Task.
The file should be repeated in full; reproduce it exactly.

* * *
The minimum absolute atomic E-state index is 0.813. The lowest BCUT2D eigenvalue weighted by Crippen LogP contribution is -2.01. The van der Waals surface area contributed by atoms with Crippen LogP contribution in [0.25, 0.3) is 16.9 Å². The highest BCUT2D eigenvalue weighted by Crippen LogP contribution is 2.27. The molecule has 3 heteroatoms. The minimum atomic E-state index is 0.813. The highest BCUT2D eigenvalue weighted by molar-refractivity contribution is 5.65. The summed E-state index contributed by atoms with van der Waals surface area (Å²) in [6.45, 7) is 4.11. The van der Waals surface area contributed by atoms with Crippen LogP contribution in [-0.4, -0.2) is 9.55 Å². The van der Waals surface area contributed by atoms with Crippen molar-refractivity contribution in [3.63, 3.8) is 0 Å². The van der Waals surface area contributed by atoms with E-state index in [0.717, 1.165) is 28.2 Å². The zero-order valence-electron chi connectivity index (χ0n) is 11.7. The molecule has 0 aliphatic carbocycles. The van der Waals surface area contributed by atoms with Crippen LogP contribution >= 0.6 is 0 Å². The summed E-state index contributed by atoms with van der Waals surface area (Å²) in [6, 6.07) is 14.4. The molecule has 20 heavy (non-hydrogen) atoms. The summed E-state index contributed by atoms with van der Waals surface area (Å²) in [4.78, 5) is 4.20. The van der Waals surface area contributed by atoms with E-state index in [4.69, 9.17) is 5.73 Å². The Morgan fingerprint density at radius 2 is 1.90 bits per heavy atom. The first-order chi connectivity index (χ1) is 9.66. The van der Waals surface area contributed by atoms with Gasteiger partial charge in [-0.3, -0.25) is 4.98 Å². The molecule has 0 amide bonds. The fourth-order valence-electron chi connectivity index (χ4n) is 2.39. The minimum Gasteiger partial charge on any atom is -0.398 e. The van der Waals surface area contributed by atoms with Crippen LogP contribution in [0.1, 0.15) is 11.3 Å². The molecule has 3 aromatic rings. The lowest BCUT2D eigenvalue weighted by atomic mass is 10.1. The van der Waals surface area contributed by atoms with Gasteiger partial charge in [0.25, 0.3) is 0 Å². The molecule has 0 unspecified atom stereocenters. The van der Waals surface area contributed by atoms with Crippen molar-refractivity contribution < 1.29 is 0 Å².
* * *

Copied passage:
The minimum absolute atomic E-state index is 0.813. The lowest BCUT2D eigenvalue weighted by Crippen LogP contribution is -2.01. The van der Waals surface area contributed by atoms with Crippen LogP contribution in [0.25, 0.3) is 16.9 Å². The highest BCUT2D eigenvalue weighted by Crippen LogP contribution is 2.27. The molecule has 3 heteroatoms. The minimum atomic E-state index is 0.813. The highest BCUT2D eigenvalue weighted by molar-refractivity contribution is 5.65. The summed E-state index contributed by atoms with van der Waals surface area (Å²) in [6.45, 7) is 4.11. The van der Waals surface area contributed by atoms with Crippen LogP contribution in [-0.4, -0.2) is 9.55 Å². The van der Waals surface area contributed by atoms with Crippen molar-refractivity contribution in [3.63, 3.8) is 0 Å². The van der Waals surface area contributed by atoms with E-state index in [0.717, 1.165) is 28.2 Å². The zero-order valence-electron chi connectivity index (χ0n) is 11.7. The molecule has 0 aliphatic carbocycles. The van der Waals surface area contributed by atoms with Crippen LogP contribution >= 0.6 is 0 Å². The summed E-state index contributed by atoms with van der Waals surface area (Å²) in [6, 6.07) is 14.4. The molecule has 20 heavy (non-hydrogen) atoms. The summed E-state index contributed by atoms with van der Waals surface area (Å²) in [4.78, 5) is 4.20. The van der Waals surface area contributed by atoms with E-state index in [4.69, 9.17) is 5.73 Å². The Morgan fingerprint density at radius 2 is 1.90 bits per heavy atom. The first-order chi connectivity index (χ1) is 9.66. The van der Waals surface area contributed by atoms with Gasteiger partial charge in [-0.3, -0.25) is 4.98 Å². The molecule has 0 amide bonds. The fourth-order valence-electron chi connectivity index (χ4n) is 2.39. The minimum Gasteiger partial charge on any atom is -0.398 e. The van der Waals surface area contributed by atoms with Crippen LogP contribution in [0.1, 0.15) is 11.3 Å². The molecule has 3 aromatic rings. The lowest BCUT2D eigenvalue weighted by atomic mass is 10.1. The van der Waals surface area contributed by atoms with Gasteiger partial charge in [0.25, 0.3) is 0 Å². The molecule has 0 unspecified atom stereocenters. The van der Waals surface area contributed by atoms with Crippen molar-refractivity contribution < 1.29 is 0 Å².